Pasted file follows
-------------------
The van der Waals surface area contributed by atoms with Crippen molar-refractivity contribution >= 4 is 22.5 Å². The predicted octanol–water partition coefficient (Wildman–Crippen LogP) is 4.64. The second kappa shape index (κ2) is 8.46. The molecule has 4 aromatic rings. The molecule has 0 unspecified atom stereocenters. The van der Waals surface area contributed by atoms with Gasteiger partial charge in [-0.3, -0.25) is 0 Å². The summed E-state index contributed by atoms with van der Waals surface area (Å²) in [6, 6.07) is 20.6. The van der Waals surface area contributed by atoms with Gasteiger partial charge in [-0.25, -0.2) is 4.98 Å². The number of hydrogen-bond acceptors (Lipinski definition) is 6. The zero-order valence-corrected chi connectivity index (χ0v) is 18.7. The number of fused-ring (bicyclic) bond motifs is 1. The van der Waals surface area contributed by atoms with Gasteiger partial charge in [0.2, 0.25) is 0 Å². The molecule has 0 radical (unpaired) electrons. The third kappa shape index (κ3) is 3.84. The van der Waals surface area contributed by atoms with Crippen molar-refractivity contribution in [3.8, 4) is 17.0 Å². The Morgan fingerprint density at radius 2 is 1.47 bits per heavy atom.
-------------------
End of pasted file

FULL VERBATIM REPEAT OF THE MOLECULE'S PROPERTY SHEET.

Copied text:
The van der Waals surface area contributed by atoms with Crippen molar-refractivity contribution >= 4 is 22.5 Å². The predicted octanol–water partition coefficient (Wildman–Crippen LogP) is 4.64. The second kappa shape index (κ2) is 8.46. The molecule has 4 aromatic rings. The molecule has 0 unspecified atom stereocenters. The van der Waals surface area contributed by atoms with Gasteiger partial charge in [-0.3, -0.25) is 0 Å². The summed E-state index contributed by atoms with van der Waals surface area (Å²) in [6, 6.07) is 20.6. The van der Waals surface area contributed by atoms with Gasteiger partial charge in [-0.25, -0.2) is 4.98 Å². The number of hydrogen-bond acceptors (Lipinski definition) is 6. The zero-order valence-corrected chi connectivity index (χ0v) is 18.7. The number of fused-ring (bicyclic) bond motifs is 1. The van der Waals surface area contributed by atoms with Gasteiger partial charge in [0.2, 0.25) is 0 Å². The molecule has 0 radical (unpaired) electrons. The third kappa shape index (κ3) is 3.84. The van der Waals surface area contributed by atoms with Crippen molar-refractivity contribution in [3.8, 4) is 17.0 Å². The Morgan fingerprint density at radius 2 is 1.47 bits per heavy atom.